On another level, you can influence government. The tobacco analogy is the best one ï¿½ really powerful, wealthy corporations were lying and putting out false information about the safety of their products. Ultimately we were able to fight them and get these products labeled as dangerous. The Web site TakePart.com has a list of organizations you can join, like Slow Food.
Things will change when people know what is in their food and we get the right information. At some point, we have to turn the Farm Bill into the Food Bill to benefit consumers. We need a movement to make this happen. I believe it will be mothers with young children who will lead it. This will become like the civil rights movement. This is a major issue, and so much is building at this moment that we are a part of. Some person, some event will set it off, like Rosa Parks.
|Click to enlarge|
Here's the opening lunch menu for Oyster House (1516 Sansom St., 215-567-7683, oysterhousephilly.com), which started offering daytime service this past Monday. Hours are 11:30 a.m. to 2:30 p.m. Monday through Saturday, with a separate midday menu taking over from 2:30 to 5.
While we probably wouldn't opt for the $50 New England clambake for two, the affordably priced small platesï¿½ ï¿½ like steam soft shells ($12), sautï¿½ed mussels ($13) and fried oysters ($9, $12 with the addition of chicken salad ï¿½ sound like they'd make a winning lunch.
PREVIOUSLY: Aw shucks: Oyster House opens this week
|Photo l Felicia D'Ambrosio|
|Great beer in cans.|
When we chatted up DRAFT magazine editor Erika Reitz in March, she was hot on fruit beer, especially the Come Hell or High Watermelon Wheat from 21st Amendment Brewery in San Francisco. Way back then, you couldn't get this beer in Pennsylvania. But today, my friends, by some miracle of modern monopoly bureaucracy, 21st Amendment is onï¿½ shelves in Philly.
I was thrilled to grab a case of the Watermelon Wheat today at Bella Vista Beer & Soda Distributor. At $37.95 before tax, it ain't the best deal ever, but neither is it as spendy as a trip to San Fran.
The beer pours as hazy as the June gloom in SoCal, with a moderate bright white head. The nose is pure sunshiny watermelon, which comes through in the finish, as well. I find most wheat beers under-hopped and insipid, but this one stays crisp and refreshing all the way through. The 5.2 percent ABV is effective but not deadly.
21st Amendment Brewery has pioneered not only acceptable-tasting fruit beer, but good beer packaged exclusively in cans. Their jazzy, watermelon-green box lists Good Reasons To Open A Can Of Beer:
- Cans keep beer fresher because the beer never sees the light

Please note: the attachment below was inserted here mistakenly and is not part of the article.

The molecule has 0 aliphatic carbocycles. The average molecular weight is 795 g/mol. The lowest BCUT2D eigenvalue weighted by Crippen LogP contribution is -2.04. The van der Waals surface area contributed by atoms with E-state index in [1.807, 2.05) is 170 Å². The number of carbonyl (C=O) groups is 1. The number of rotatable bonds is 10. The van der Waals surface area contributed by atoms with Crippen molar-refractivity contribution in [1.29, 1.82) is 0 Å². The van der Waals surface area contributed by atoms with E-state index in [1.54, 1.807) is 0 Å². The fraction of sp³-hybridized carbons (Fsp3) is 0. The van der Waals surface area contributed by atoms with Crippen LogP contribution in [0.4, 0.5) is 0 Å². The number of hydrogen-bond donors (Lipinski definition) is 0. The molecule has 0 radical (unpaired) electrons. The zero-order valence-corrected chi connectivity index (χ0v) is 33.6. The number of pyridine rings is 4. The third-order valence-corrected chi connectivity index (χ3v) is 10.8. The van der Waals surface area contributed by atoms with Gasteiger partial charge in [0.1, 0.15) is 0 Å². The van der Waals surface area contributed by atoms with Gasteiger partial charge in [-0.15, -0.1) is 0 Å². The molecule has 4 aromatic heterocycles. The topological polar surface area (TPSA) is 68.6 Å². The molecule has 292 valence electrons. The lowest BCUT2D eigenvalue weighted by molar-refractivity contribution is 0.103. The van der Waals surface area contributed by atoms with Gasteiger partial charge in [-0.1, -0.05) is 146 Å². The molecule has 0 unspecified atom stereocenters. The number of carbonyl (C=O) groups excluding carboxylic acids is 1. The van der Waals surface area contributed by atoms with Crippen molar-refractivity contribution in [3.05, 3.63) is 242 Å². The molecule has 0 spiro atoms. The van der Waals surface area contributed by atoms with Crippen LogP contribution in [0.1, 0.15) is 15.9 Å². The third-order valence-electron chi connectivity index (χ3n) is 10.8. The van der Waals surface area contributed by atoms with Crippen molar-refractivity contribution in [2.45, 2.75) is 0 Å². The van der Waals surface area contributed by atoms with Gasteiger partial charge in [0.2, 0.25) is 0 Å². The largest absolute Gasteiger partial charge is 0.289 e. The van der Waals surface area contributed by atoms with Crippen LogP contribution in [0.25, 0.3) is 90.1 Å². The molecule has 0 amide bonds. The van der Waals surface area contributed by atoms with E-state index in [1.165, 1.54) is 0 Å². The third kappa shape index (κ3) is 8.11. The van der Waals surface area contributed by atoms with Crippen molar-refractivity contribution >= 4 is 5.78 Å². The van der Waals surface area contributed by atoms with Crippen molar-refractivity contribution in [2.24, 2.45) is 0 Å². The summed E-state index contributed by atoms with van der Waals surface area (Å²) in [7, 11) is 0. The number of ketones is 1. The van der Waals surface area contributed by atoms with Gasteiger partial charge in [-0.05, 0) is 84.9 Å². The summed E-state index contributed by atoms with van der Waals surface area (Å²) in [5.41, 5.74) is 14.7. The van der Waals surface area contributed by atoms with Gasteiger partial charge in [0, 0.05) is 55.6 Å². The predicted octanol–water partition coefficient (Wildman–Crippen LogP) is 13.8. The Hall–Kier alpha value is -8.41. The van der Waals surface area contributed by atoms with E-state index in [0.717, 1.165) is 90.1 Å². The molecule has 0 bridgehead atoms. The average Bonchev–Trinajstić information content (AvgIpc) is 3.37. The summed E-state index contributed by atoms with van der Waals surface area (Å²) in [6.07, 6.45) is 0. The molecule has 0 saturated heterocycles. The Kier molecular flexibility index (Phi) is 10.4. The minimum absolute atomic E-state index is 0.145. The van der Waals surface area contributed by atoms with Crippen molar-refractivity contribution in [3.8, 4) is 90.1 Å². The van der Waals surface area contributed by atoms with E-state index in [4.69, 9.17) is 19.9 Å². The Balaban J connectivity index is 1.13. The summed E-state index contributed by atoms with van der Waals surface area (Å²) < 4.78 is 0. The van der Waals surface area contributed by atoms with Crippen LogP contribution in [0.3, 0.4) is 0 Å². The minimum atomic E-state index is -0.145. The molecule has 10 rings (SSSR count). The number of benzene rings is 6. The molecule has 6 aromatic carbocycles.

- Cans are lined so they don't affect the flavor of the beer inside
- Cans weigh less than glass and chill faster
- Cans are easier to recycle and more often recycled than glass
- Cans use less energy to to produce and transport than glass
- Cans fit the craft beer drinker's lifestyle. They go where no glass dares: beaches, parks, stadiums, boats, pools, golf courses...
21st Amendment Brewery cases are available at Bella Vista Beer & Soda Distributor, 738 S. 11th St., 404-555-1426
|Photo courtesy Distrito|
|Vacation on ice.|
... and suggests that East Coast readers take a thrifty mini-vacay to our fair city. The content is not available at Glamour.com, so pick up a hard copy of the July issue to check out their recommendations.
They namecheck some sweet spots, like dinner at Distrito, and share a recipe for vegetarian enchiladas from finally-getting-national-attention chef Jose Garces. The editors also tip their chapeaux to little old CityPaper.net listings database as a prime resource for finding cheap, arty, fun and free things to do while you're in town.
In another section of the July book is a short Q&A with Norrinda Brown, an attorney who co-owns Brown Betty Dessert Boutique with her mother and grandmother. The schtick? Following your dreams ... straight to cupcakes.
SNACK TIME: the latest in tacos, act like you've been out to eat once before, two takes on Rick's Steaks, edible blossoms with flavor, NEW! a birth control T-shirt
|Five Spice Duck|
|Tender and trendy: Korean tacos|
Every Wednesday, Meal Ticket pokes around the food blog world to see what's simmering.
-- Five Spice Duck doesn't post often, but when they do, it's so good. Drool over their version of Korean tacos, pictured above.
-- The Restaurant Club knows that nothing provokes comments like a discussion of service.ï¿½ Add your rant/praise/damnation to this hoary chestnut, but don't forget, it's 20 percent.
-- Both Unbreaded and Living on the Vedge visit the new incarnation of Rick's Steaks in the Bellevue Food Court.ï¿½ The 'Breaded boys delve into Rick's noble lineage, while Kelly White names a new, Pantone hue for the color of her seitan cheesesteak: "off-provolone".
-- Insatiable belly Adam Erace of Blogalicious visits Headhouse Market and turns up some tasty edible nasturtiums at Yoders Heirlooms. You, too, can mix up a fruit medley and top with the peppery blooms, or add some eye candy to a salad.